Burgoyne talking to Indians

The surrender of Burgoyne not only gave new hope to the patriots, but it exerted a moral influence upon our soldiers. The colonists up to that time had been trained in the belief that British soldiers were irresistible. To hold them superior to all others in arms had been American patriotism. Through the century of the French wars precedence had always been yielded to the officers of the crown; and the colonists looked mainly to the British army to protect their homes from invasion. Colonial papers showed an extravagance of loyalty which is frequently exhibited in the outlying and exposed settlements of all nations. The Revolution, while it made a revulsion of feeling, did not at the outset destroy this sense of the superior skill and power of British arms. The early engagements in the open field had not been fortunate for the patriot cause. The armies of the crown were still buoyed up by that sense of superiority which, in itself is an element in martial success. Burgoyne did not doubt his ability to destroy any army he could reach. The battle of Bemus Heights was a fair and open contest on equal terms. In strategy, in steadiness, in valor, the Continental troops proved themselves in all ways equal to the picked and trained men against whom they fought. From the day that victory was won, the American soldier felt himself to be the equal of all who could be brought against him, and he knew that he was animated by higher and nobler purposes than those which moved the ranks of his enemies. The whole spirit of the contest was changed. Our armies reaped a double triumph on this field. There was much in the contempt which had been shown by their enemies of their qualities as soldiers, much in the taunts and sneers of the British Cabinet, much in the pillage and destruction which ever attend the march of the invading armies, to excite our fathers to exhibitions of exultation over fallen foes. But they bore themselves, not as men intoxicated by successful fortunes in war, but as men who felt it was in them to win victories there or elsewhere. There was a calmness in the hour of triumph, which more even than courage upon the battlefield impressed the defeated armies with the character of those of whom they had spoken so contemptuously. The enemy were twice conquered, and in many ways the last victory over them was most keenly felt. The moral and military advantages of the surrender of the British army was marred by no act which lessened the dignity of the conquerors. And he who reads the story of the contest, finds himself most triumphant in his feelings over the moral rather than the martial victory.

GENERAL SCHUYLER

General Philip Schuyler. American area commander in upper NY state, after Trumbull's painting of him. Schuyler was instrumental in impeding Burgoyne's progress toward Saratoga.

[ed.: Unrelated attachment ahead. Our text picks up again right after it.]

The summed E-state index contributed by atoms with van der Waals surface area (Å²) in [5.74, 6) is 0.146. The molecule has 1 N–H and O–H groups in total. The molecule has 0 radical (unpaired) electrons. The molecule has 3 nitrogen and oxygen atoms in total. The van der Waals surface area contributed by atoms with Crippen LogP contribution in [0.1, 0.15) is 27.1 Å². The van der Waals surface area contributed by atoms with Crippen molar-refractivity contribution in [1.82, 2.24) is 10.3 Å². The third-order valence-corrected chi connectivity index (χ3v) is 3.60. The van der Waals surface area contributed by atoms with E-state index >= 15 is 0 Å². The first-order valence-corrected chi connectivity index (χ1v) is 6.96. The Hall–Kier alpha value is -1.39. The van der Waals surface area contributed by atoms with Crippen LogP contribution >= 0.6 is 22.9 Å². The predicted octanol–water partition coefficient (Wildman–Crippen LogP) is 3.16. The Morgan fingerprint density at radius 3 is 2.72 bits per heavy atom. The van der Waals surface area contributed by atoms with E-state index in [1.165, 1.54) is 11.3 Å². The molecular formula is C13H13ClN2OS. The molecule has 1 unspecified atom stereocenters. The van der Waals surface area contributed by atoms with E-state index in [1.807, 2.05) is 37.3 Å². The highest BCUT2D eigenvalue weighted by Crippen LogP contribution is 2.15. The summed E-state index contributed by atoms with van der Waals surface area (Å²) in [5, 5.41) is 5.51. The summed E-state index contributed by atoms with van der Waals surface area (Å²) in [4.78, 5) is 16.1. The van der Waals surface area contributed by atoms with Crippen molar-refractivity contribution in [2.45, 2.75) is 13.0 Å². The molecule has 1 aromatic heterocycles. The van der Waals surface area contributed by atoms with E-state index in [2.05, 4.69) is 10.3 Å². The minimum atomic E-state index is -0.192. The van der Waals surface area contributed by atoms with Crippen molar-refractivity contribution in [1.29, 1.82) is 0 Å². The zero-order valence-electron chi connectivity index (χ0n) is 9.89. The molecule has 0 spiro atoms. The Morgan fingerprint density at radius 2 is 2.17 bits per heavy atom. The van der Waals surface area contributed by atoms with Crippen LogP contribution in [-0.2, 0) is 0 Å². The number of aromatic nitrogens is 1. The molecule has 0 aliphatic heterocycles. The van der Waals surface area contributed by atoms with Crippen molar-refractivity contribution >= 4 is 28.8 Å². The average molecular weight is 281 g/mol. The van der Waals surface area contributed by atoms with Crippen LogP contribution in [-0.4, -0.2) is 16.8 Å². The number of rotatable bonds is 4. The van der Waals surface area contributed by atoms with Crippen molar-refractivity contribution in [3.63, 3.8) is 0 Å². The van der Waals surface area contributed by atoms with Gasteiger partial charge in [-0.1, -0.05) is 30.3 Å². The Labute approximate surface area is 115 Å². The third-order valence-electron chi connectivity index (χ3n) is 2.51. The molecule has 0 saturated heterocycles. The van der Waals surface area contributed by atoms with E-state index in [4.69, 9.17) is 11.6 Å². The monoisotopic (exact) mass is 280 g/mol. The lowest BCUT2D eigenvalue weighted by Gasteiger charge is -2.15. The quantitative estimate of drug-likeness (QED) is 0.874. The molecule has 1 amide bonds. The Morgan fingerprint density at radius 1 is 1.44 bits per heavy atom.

When we read the story of the event which we now celebrate, whether it is told by friend or foe, there is one figure which rises above all others upon whose conduct and bearing we love to dwell. There is one who won a triumph which never grows dim. One who gave an example of patient patriotism unsurpassed in the pages of history. One who did not, even under cutting wrongs and cruel suspicions, wear an air of martyrdom, but with cheerful alacrity served where he should have commanded. It was in a glorious spirit of chivalrous courtesy with which Schuyler met and ministered to those who had not only been enemies in arms, but who had inflicted upon him unusual injuries unwarranted by the laws of war. But there was something more grand in his service to his country than even the honor he did to the American cause by his bearing upon this occasion. The spirit of sectional prejudice, which the British Cabinet relied upon to prevent cordial cooperation among the colonies, had been exhibited against him in a way most galling to a pure patriot and a brave soldier, But, filled with devotion to his country's cause, he uttered no murmur of complaint, nor did he for a moment cease in his labors to gain its liberties. This grand rebuke to selfish intriguers and to honest prejudices did much to discomfit the one and to teach the other the injustice of their suspicions and the unworthiness of sectional prejudices. The strength of this rebuke sometimes irritates writers who cannot rise above local prejudices, and they try to lesson the public sense of his virtue by reviving the attack, proved to be unjust upon investigation, and which, by the verdict of men honored by their country, was proved to be unfounded. The character of Gen. Schuyler grows brighter in public regard. The injustice done him by his removal from his command, at a time when his zeal and ability had placed victory within his reach, is not perhaps to be regretted. We could not well lose from our history his example of patriotism and of personal honor and chivalry. We could not spare the proof which his case furnishes, that virtue triumphs in the end. We would not change if we could, the history of his trials. For we feel that in the end they gave luster to his character, and we are forced to say of Gen. Schuyler that, while he had been greatly wronged, he had never been injured.